Wednesday, 28 October 2015

On Creating

Every personality test I have ever taken has told me that I'm more logical than creative.  According to them I'm more inclined to live a life of logic than one of vibrant art and ridiculously exaggerated meaningfulness.  But then, maybe that's because I always give answers that I know will lead me to that outcome.  My entire life has revolved around the basis of maths and science, and it probably will continue to, but I think I'm going through a phase where I'm so sick and tired of it all.

While writing that previous paragraph I moved to five different locations, looking for a place where I could write in silence.  Downstairs there was this clock which just. kept. ticking; outside there was this immensely irritating fly; and from everywhere in the house I can hear the subtle noise of a drill coming from some form of construction a while away.  It's strange how you don't hear these noises under normal circumstances, but when all you want is silence, every little sound becomes irritating.  I need the silence because I feel like creating accurate streams of words relies on concentration.  I guess in that sense I really am more logical than creative, because I can't spurt streams of meaningful, artistic words on a whim without thinking.

Lately the cliche idea of being artistic has been strangely appealing.  There's those excessively tumblr, aesthetic, minimalistic themed looks like Brooklyn Beckham's instagram account; there's the girls in hoodies and doc martens with their hipster glasses; there's the deep and meaningful people who write oh-so-deep-and-meaningful works of art; there's the indie people listening to their indie music; there's the seemingly intellectual people who pretentiously 'love' the classics - but when I think of this all I think is fake.  Even if it's not fake, all I see is a try-hard mechanism because each of these supposed self-expressions seem like such a cliche.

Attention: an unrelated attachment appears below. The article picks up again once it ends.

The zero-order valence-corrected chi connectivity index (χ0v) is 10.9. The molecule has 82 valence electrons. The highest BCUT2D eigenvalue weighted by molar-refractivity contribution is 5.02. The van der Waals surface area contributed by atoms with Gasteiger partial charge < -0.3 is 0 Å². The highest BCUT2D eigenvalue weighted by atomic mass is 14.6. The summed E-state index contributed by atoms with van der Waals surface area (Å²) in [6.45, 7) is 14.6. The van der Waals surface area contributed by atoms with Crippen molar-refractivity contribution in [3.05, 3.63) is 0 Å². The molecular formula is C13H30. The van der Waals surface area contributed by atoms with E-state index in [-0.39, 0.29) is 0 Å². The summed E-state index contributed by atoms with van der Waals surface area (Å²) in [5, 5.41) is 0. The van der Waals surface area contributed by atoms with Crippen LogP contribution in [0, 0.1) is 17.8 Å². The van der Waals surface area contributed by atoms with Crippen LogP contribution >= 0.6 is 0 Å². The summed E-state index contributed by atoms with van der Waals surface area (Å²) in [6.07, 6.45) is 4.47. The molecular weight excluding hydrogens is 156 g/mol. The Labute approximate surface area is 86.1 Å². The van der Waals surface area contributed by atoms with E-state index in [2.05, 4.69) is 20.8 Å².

This morning I took a science test before coming home to watch Stuck In Love, which is a creation about creators.  Even though I don't know what they mean, those last lines of the movie are absolutely beautiful.
I could hear my heart beating.  I could hear everyone's heart.  I could hear the human noise we sat there making, not one of us moving, not even when the room went dark.
I just think it was the perfect way to end the movie.  And when the screen went dark, I didn't move for a while, because I was thinking about the 'not one of us moving' bit.  I mean, how genius is that?  Something about the noun 'human noise' also sounds so honest.

Now, if anyone were to be the perfect example of creators, I'd say it's the fictional characters in that movie.  I love the idea of living on a beautiful beach, being able to write outdoors or inside the topmost wooden bedroom with a lovely view.  The only problem, I guess, is that to be a writer you actually need to be good at writing.

The other day my mum brought home a copy of the latest Vogue Australia because Taylor Swift is on the cover.  I love the profiles Vogue writers do on influential celebrities and models, because they're always so perfectly written.  That's the thing when it comes to writing: you need to be able to convey your message wholly and eloquently.

In my case, I can't help but think that my words aren't smooth enough.  I'm not telling you what I mean.  I don't know if you understand because it's so difficult to put ideas and complicated concepts into words.  It's even harder to convey feelings.  Maybe that's why people write poetry - because it's a way to show feelings without having to be specific.  They list words to create an overall mood, and the rest is up to the reader to interpret.  But I don't think I'll ever become a poet, because there's a fine line between feeling real and feeling stupid.

Flipping through the rest of the Vogue issue all I saw was fashion, and more fashion.  I love the glossy look of the magazine, and I love the words they use, but I can't say I understand much.  I can see myself being someone who could love fashion, but I don't.